Inside Llewyn DavisReviewed By Jay Seaver
Posted 11/11/13 05:50:45
"Inside Llewyn Davis", early on, shapes up to be the story of a house cat who escapes into a world of adventure that the title character can only see as frustration. That's not the direction that Joel & Ethan Coen wind up going most of the time, but it still isn't a bad way to look at it- there's a lot of wandering, human and feline, that does have more purpose than you might have expected by the end.Llewyn Davis (Oscar Isaac) is a folk singer in 1961 New York, formerly part of a duo but now on his own. That's not going so hot; not only does he get punched out after a set for things he'd said the night before, but he doesn't have a place of his own to go after that, winding up in the spare bedroom of Professor Mitch Gorfein (Ethan Phillips) - and accidentally locking himself and the Gorfeins' cat out when he leaves. His next stop is Jean (Carey Mulligan), who is very angry to possibly be carrying his baby rather than that of her fantastically sweet boyfriend and musical partner Jim (Justin Timberlake). From there, it's a long few days of cat-chasing, couch-surfing, and driving to Chicago, starting to wonder if this is the life he wants.
Even though this film is set up to poke at Llewyn Davis's brain and see what makes him tick at a potentially pivotal moment in his life, he is not necessarily a problem to be solved here. In fact, while it's not necessarily obvious at most points of the story, there's an interesting commitment to apparently getting nowhere to the way the Coens plot this: It's not just that the script breaks down into chapters where the characters don't overlap despite one setting another up directly; it's the way Llewyn moves through the story. Sometimes he will wander into a new situation with almost no reason for him to be there, and the connection to what has happened before will seem weak even after it is revealed; other times the Coens will take a chained series of events that other writers would be proud of and quietly undercut any sense of accomplishment. The movie never stops, and the characters don't necessarily move, but it never feels like they're out of sync.
One thing that obviously contributes to that is the cast of actors and characters that the Coens rotate through the move to play against Llewyn. None of the quirky characters hang around long enough to wear out their welcome, and the performances are all kind of great: Carey Mulligan, for instance, spends a lot of time playing Jean as a constant stream of anger that could become so abrasive that the way she's hitting every funny beat in the script wouldn't matter, but she captures the reason for that anger carefully, so that when her more appealing nature reveals itself, it doesn't have the feeling of a contradiction. There's a sequence with Justin Timberlake and Adam Driver that is sung-comedy gold, while Stark Sands provides a great contrast to Davis in his small part. John Goodman gets a showy part that he does great things with, and the likes of Ethan Phillips and F. Murray Abraham are just as perfectly cast. Some folks excel in the way they seem to do very little at all.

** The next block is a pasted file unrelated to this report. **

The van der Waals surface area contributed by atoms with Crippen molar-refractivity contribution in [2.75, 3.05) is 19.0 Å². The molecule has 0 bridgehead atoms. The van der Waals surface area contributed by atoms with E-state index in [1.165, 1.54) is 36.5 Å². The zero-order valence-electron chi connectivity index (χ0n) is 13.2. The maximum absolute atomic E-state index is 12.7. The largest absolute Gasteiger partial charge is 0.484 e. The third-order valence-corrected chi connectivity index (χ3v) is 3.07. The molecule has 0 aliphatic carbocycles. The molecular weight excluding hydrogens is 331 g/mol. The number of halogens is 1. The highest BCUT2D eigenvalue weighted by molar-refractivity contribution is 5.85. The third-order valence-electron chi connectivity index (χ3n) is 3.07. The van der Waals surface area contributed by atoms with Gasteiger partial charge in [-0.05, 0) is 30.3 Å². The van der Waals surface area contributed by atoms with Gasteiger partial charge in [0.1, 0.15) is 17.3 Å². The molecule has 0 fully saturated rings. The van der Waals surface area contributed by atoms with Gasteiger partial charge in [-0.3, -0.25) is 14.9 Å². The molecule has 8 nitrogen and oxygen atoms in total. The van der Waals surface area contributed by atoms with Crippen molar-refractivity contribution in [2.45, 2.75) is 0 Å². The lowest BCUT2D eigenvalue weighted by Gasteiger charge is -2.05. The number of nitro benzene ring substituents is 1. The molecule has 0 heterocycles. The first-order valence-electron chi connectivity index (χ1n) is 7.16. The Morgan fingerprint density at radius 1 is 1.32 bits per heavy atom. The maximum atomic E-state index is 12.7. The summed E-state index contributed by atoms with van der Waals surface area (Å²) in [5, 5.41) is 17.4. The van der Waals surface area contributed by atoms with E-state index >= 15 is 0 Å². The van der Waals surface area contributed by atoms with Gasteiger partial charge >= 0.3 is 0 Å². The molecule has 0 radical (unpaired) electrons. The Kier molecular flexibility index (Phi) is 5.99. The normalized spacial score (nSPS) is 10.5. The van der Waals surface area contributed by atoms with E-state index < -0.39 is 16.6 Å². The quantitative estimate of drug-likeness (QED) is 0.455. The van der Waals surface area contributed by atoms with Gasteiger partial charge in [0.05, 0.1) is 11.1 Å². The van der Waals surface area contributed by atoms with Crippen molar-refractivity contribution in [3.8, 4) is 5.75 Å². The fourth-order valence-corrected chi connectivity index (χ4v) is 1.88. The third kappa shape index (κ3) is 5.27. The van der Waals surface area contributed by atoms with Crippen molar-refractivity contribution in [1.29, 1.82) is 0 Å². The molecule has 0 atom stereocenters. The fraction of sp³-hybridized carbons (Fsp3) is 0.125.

They're all working off Oscar Isaac, of course, and he is more than capable of holding the enterprise together. There's a weight on Davis, even if he does put much of it on his own back, and Isaac is able to put a layer of sadness underneath Davis's tendency toward being a jerk. There's an isolation to the character, often expressed as self-centeredness, but what's perhaps most impressive is the way he interacts with the other characters; there's not much warmth to how he plays off those he knows from before the start of the movie compared to the ones he's meeting for the first time, but the familiarity is there.
And he works pretty well with the cats, although you never know how much of that is the trainer finding which one of the similar-looking orange cats has the best attitude for the shot. Some of the most memorable shots involve the cat, though - a low-angle shot of him walking around like he owns the place, or an impressively emotional shot toward the end. As usual, the Coens get a lot of mileage out of the things that surround the plot, stitching together moments of observation and deadpan humor. They have the help of a great team: Bruno Delbonnel photographs a beautiful movie, for instance, and T-Bone Burnett helps them put together a soundtrack that ties the film together without often directly commenting on the action.Despite the fact that this will be filed away by most viewers as a "Coen Brothers Movie" even though Oscar Isaac's performance is fairly noteworthy and the subject matter is a genre of its own, I haven't said much about Joel & Ethan Coen's direct contributions, and in a way that speaks well of both their skills as filmmakers and this film in particular: "Inside Llewyn Davis" is saturated with their personality, but it also stands quite well on its own as a film rather than the collage of quirk and nostalgia that such iconoclastic filmmakers could easily have delivered.
|© Copyright HBS Entertainment, Inc.|